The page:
Disoriental Summary

Négar Djavadi

Disoriental

  • This summary of Disoriental includes a complete plot overview – spoilers included!
  • We’re considering expanding this synopsis into a full-length study guide to deepen your comprehension of the book and why it's important.
  • Want to see an expanded study guide sooner? Click the Upvote button below.

Disoriental Summary

SuperSummary, a modern alternative to SparkNotes and CliffsNotes, offers high-quality study guides that feature detailed chapter summaries and analysis of major themes, characters, quotes, and essay topics. This one-page guide includes a plot summary and brief analysis of Disoriental by Négar Djavadi.

Disoriental by Négar Djavadi is a novel about the modern impact of diaspora and political resistance on a French-Iranian family forced to flee their home country in the 1980s. Narrated by twenty-five-year-old Kimiâ Sadr, the novel flips back in forth in time and space between a present-day fertility clinic in Paris and the Iran of Kimia’s youth. Kimia introduces many of her family members, including long-dead ancestors, and tells the story of her own life and the life of her father and mother as they made a home in a new nation after protesting the practices of their government in Iran.

As the novel opens, Kimia is in a fertility clinic in her adopted home country of France. Kimia lives in Paris – almost immediately, memories and stories of her ancestry intercede on the contemporary scene, and the reader is thrust back into Iran.

Kimia begins with an anecdote about her own birth; she says that she is the granddaughter of a woman from a harem. Kimia then recounts the struggles of her grandmother, Nour. Nour, a blue-eyed woman born during a violent sandstorm, later went on to give birth to six boys in an arranged marriage. Nour is a wild-card – a woman who reads Russian and existentialist novels despite her position and the politics of her nation, and who eventually leaves her husband to make a new life for herself. Kimia reveals afterward that Nour died the day Kimia was born.

Other relatives appear as well, including a great-grandfather who was obsessed with having blue-eyed children, and a series of uncles whom Kimia refers to primarily by their numerical birth order. Underlying this family saga is the much more contemporary story of Kimia’s family history and their flight from Iran to Paris. Kimia recalls the actions that lead to their dangerous departure from Iran. Her father, a political revolutionary and journalist, was targeted by the government for speaking out against the shah, and later Khomeini. Kimia recalls their home being the target of a bombing coordinated by the secret police and fearing for her life.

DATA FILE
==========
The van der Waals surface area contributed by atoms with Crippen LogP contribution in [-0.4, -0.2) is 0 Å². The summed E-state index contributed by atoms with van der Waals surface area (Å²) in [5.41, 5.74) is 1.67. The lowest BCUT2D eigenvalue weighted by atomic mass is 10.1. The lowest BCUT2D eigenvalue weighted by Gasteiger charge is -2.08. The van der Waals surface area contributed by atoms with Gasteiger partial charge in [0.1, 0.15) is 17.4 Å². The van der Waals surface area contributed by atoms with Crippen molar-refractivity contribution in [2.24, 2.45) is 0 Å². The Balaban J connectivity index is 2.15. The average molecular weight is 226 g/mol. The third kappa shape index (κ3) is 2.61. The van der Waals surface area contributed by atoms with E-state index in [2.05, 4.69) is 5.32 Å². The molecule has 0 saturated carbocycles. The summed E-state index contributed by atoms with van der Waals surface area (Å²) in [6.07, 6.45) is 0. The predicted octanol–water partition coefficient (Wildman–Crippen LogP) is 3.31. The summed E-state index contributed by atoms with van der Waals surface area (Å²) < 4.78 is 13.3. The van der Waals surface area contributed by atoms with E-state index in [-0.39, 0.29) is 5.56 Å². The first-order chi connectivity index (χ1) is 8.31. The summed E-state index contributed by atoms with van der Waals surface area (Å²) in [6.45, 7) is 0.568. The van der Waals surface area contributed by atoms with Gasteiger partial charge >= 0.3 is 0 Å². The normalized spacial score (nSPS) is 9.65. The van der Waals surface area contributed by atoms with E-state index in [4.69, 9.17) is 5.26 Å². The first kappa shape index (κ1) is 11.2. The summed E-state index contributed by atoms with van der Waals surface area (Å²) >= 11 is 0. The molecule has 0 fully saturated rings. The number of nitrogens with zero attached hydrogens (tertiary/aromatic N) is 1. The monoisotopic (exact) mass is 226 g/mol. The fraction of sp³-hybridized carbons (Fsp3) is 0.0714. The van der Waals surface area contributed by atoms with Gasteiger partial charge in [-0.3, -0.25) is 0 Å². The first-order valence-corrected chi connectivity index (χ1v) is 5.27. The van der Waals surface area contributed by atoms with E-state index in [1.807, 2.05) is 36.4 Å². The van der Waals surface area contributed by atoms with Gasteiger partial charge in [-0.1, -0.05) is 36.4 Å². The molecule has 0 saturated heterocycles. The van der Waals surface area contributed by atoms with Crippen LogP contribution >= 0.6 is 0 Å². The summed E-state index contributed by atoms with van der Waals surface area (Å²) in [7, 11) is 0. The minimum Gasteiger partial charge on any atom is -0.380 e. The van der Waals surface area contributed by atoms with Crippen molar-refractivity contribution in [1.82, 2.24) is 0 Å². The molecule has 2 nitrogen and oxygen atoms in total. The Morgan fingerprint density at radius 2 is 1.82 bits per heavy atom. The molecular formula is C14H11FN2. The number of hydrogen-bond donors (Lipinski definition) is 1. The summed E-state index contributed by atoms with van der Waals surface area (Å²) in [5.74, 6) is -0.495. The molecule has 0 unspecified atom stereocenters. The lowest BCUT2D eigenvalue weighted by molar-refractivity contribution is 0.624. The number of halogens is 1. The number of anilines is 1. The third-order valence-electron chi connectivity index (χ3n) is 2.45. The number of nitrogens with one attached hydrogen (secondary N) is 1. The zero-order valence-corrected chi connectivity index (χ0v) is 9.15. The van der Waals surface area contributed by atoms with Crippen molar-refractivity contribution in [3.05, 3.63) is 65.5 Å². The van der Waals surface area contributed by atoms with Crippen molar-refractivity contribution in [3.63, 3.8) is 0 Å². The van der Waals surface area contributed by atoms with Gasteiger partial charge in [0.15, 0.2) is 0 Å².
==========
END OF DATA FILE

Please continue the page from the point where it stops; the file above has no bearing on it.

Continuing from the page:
Soon after the bombing, her father, Darius, left Iran to go to Paris. When Kimia was ten, she and her sister and mother traversed the mountains on horseback, hoping to escape with their lives. They met Darius in Paris, where they sought protective status as refugees. From then on, Darius’s political work continued in their small Parisian apartment, bringing a string of political dissidents and exiles through their home.

Eventually, Kimia did what many teenagers do – she rebelled. She began to find meaning in her own life by getting into punk music and the punk scene in Paris, traveling around Europe, and generally finding her own place in the world away from her father and his politics. Nevertheless, violence follows the family to France, and Kimia is forced to deal with the aftermath despite believing for so many years that her family was safe.

The novel is told in a non-linear style, with interludes where the narrator encourages the reader to continue on this journey despite the confusion and dissonance. Ultimately, the entire story is about how an unraveling brings a new truth. As the narrator says of a life in exile, “To really integrate into a culture…you have to disintegrate first.”

Negar Djavadi was born in 1969 in Iran. Much like her main character Kimia, she was born into a family of revolutionaries and intellectuals, who opposed the regimes of the Shah and Khomeini. When she was eleven years old, she traveled on horseback over the mountains of Kurdistan to seek refuge in France from the secret police. Disoriental, her first novel, is considered a work of autofiction based loosely on her own experiences not only traveling from Iran to Paris but also as a woman in exile.